IrisSnowdrops, crocus and iris reticulata at oxford botanic garden

Last Saturday I told you all I was off to the Oxford Botanic Gardens whilst my daughter did vaccination training with St John’s Ambulance nearby.  Well I went and it was very cold but also very lovely.  Just look at this display of bulbs.  The snowdrops and Crocus tomassinianus are pretty common bed fellows but what really lifts this ensemble is the drifts of pale blue Iris.  I think this is probably a cultivar called ‘Katharine Hodgkin’.  The whole colour scheme is something Monet would be proud of.Iris reticulata Katharine Hodgkin

I have to admit the pale blue would not have stood out for me in a bulb catalogue as it’s so understated.   I now repent such thoughts.  Meanwhile back at home, the rich dark tones of Iris reticulata ‘Blue Note’ were in bloom.  That’s a colour that really jumps off the page of a catalogue.Iris reticulata blue noteIris reticulata blue note

Daphne bholua ‘Jacqueline Postil’Daphne bholua 'Jacqueline Postil'

Also at OUBG was this stunning, fragrant daphne in full bloom.  This is an often talked about shrub and it’s easy to see why.  On a freezing cold day it warmed the heart.

Back home, I took a peek at my new one, planted just before Christmas.  Whilst her Oxford compatriot was dazzling, my own Jackie P was a shrinking violet.  I’m sure she’ll settle in soon.Daphne bholua 'Jacqueline Postil'

Bulking out the snowdrop walkSnowdrop path

Now’s the perfect time to move snowdrops about and I’ve been bulking out the display along this lovely path.  I call it the top path as it’s on a narrow upper tier of the garden, above the main lawn.  I’ve never before called it a snowdrop walk but it’s so attractive at this time of year with hellebores and the odd snowdrop, I’ve decided to go all in and make a winter feature of it.Galanthus flore pleno

Splitting snowdrops

Luckily I have some lovely large clumps of double snowdrop Galanthus flore pleno elsewhere in the garden wanting a new place to shine.  I dug them up and planted mini clumps at intervals all the way down the path.  The sun was out and it made me optimistic for the winters to come.

Crocus vandalsCrocus flowers eaten by mice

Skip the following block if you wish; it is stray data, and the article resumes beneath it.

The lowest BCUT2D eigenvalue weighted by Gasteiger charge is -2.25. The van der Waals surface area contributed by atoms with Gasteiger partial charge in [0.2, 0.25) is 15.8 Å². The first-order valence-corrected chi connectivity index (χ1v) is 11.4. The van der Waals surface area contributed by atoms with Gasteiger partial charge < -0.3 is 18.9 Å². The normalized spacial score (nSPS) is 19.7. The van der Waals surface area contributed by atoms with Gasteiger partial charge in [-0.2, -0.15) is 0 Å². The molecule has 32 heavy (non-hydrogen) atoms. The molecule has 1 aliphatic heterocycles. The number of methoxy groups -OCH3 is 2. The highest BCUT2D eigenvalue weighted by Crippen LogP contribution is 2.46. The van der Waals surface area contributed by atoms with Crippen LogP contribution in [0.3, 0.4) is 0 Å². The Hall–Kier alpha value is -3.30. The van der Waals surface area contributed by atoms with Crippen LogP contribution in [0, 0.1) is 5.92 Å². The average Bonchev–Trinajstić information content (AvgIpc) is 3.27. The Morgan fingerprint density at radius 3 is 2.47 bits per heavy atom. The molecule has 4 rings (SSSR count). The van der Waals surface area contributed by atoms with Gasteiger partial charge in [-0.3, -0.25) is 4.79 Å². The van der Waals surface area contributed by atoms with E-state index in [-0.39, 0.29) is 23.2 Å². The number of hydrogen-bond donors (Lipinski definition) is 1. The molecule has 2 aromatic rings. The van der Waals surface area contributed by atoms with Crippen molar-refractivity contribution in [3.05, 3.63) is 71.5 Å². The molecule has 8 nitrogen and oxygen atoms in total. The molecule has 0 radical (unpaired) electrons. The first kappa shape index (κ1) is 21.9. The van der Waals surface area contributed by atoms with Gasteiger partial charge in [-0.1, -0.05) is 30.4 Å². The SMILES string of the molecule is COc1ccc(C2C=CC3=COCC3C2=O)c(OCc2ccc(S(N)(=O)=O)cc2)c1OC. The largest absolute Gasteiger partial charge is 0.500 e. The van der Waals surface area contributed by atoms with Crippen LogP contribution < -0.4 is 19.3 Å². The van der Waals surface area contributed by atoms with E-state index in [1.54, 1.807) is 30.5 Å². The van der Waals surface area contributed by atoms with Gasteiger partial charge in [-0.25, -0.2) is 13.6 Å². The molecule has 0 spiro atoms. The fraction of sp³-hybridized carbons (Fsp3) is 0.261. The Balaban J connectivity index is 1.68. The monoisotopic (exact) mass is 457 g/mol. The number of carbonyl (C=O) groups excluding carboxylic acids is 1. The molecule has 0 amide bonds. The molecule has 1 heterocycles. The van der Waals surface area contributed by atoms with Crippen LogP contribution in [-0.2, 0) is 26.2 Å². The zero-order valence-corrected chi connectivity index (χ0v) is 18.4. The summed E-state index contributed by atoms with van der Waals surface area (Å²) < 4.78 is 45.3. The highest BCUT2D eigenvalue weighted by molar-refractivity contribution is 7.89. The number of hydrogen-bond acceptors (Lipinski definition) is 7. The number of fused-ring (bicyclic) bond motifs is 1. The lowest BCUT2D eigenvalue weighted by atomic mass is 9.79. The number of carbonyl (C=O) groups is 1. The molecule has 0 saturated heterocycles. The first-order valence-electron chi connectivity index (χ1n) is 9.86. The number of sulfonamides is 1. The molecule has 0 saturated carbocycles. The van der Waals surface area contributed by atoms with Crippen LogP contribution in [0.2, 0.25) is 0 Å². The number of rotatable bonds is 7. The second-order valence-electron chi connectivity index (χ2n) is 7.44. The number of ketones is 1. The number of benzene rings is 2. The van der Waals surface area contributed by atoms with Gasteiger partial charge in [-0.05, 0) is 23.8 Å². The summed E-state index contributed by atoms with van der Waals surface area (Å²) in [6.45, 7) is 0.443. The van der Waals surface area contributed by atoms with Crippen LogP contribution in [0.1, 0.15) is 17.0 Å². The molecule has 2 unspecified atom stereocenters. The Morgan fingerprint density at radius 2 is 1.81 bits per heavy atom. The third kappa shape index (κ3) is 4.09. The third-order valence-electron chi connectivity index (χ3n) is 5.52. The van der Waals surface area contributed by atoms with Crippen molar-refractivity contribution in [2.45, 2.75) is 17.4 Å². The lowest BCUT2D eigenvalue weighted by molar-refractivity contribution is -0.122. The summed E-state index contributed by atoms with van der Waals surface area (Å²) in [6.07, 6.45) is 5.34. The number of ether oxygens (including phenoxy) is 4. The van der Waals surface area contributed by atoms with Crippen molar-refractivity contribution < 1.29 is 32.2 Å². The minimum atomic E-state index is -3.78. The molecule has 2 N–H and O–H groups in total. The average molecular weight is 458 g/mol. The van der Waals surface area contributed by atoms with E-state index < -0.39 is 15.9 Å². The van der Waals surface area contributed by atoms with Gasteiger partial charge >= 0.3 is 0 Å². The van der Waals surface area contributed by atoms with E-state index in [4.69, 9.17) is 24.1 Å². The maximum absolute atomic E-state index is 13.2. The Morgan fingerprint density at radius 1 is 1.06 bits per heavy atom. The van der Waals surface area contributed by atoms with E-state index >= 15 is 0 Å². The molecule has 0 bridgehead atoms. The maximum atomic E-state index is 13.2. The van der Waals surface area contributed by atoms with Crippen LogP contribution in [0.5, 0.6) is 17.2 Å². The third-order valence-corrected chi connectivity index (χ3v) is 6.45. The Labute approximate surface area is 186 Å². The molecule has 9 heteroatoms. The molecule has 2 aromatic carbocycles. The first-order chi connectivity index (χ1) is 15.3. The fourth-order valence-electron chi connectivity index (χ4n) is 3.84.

Last week I shared the handsome crocus ‘Ronald Ginns’ with you all and earlier this week crocus sieberi ‘tricolor’ was blooming too.  Both were in the cool porch of the greenhouse.  Come Wednesday all the flowers had been munched off.  I thought it must be mice and set some traps.  So far I have caught three of the little nibblers.Crocus chrysanthus 'Fuscotinctus'

Luckily I have many more crocuses to come, including these small but striking Crocus chrysanthus ‘Fuscotinctus’ in red wine and mustard tones.  When they open they’ll be golden yellow like a streaky sunrise.

It seems counter intuitive that the crocuses are safer out in the garden than in the greenhouse but maybe the shelter of the glasshouse is just too appealing for the mice.

Inspiration from afar

I recently attended a zoom talk about flowers in the hills of South West Turkey.  The speaker, botanist Christopher Gardner lives there, and unable to travel during the pandemic, he had been spending more time in his own backyard.  He shared some stunning photographs of delightful flowers.

Chris has published two great books recently – one on Mediterranean flowers and one on the flora of the Silk Road.  Both are crammed with fantastic pictures of well known and unusual plants in their native habitats.  The books are the perfect lock-down leaf-through.

Edible DormouseEdible dormouse glis glis

Who’s seen one of these?  It’s an edible dormouse, a delicacy of ancient Rome, otherwise known as a Glis glis.  Look at those eyes – cute aren’t they?  But my heart doesn’t melt when I see one as they are a worrying pest around the Chilterns – munching electrics and partying in lofts in the early hours.

Gloriosa superba rothschildiana

This little one appeared in the sitting room one lunchtime and we think it came down the chimney.  We shooed it out through the patio doors but it could well be back.  Why is this relevant to a gardening blog?  Well, the Glis glis is not native to the UK and it is thought they’re now endemic to the Chilterns, having escaped from Lord Walter Rothschild’s mini zoo at Tring Park.

I could curse Lord Rothschild but then I remember that he was a keen plant hunter and collector and we can thank him for the introduction of many lovely plants to the UK too.  So the appearance of the Glis glis gives me the perfect excuse to share this Gloriosa lily with you all.  Gloriosa superba rothschildiana.  It’ll be sprouting in the greenhouse soon.



This seasonal diary is part of a weekly link-up of garden bloggers from around the world, called Six on Saturday.  For more information and links to other blogs crammed with gardening activity, check the blog of host The Propagator.